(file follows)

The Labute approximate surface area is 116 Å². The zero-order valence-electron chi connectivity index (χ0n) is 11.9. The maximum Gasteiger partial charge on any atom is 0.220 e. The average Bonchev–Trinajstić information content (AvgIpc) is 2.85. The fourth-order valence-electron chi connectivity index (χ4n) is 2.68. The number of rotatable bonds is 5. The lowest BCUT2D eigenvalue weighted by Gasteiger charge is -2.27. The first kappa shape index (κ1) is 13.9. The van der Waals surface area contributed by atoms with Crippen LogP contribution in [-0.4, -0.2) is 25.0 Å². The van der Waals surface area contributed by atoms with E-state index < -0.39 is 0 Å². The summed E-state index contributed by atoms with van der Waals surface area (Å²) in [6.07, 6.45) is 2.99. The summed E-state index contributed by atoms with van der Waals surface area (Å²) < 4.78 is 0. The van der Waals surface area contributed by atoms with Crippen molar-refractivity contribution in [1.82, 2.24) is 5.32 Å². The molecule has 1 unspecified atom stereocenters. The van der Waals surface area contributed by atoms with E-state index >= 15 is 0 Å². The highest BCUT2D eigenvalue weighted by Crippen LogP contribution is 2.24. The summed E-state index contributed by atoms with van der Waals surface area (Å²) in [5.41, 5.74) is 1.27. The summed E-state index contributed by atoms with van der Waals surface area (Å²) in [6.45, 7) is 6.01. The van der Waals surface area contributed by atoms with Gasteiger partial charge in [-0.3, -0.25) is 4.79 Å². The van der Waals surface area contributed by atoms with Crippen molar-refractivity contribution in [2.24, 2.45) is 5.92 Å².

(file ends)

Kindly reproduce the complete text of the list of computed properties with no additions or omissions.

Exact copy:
The Labute approximate surface area is 116 Å². The zero-order valence-electron chi connectivity index (χ0n) is 11.9. The maximum Gasteiger partial charge on any atom is 0.220 e. The average Bonchev–Trinajstić information content (AvgIpc) is 2.85. The fourth-order valence-electron chi connectivity index (χ4n) is 2.68. The number of rotatable bonds is 5. The lowest BCUT2D eigenvalue weighted by Gasteiger charge is -2.27. The first kappa shape index (κ1) is 13.9. The van der Waals surface area contributed by atoms with Crippen LogP contribution in [-0.4, -0.2) is 25.0 Å². The van der Waals surface area contributed by atoms with E-state index < -0.39 is 0 Å². The summed E-state index contributed by atoms with van der Waals surface area (Å²) in [6.07, 6.45) is 2.99. The summed E-state index contributed by atoms with van der Waals surface area (Å²) < 4.78 is 0. The van der Waals surface area contributed by atoms with Crippen molar-refractivity contribution in [1.82, 2.24) is 5.32 Å². The molecule has 1 unspecified atom stereocenters. The van der Waals surface area contributed by atoms with E-state index >= 15 is 0 Å². The highest BCUT2D eigenvalue weighted by Crippen LogP contribution is 2.24. The summed E-state index contributed by atoms with van der Waals surface area (Å²) in [5.41, 5.74) is 1.27. The summed E-state index contributed by atoms with van der Waals surface area (Å²) in [6.45, 7) is 6.01. The van der Waals surface area contributed by atoms with Gasteiger partial charge in [-0.3, -0.25) is 4.79 Å². The van der Waals surface area contributed by atoms with Crippen molar-refractivity contribution in [2.24, 2.45) is 5.92 Å².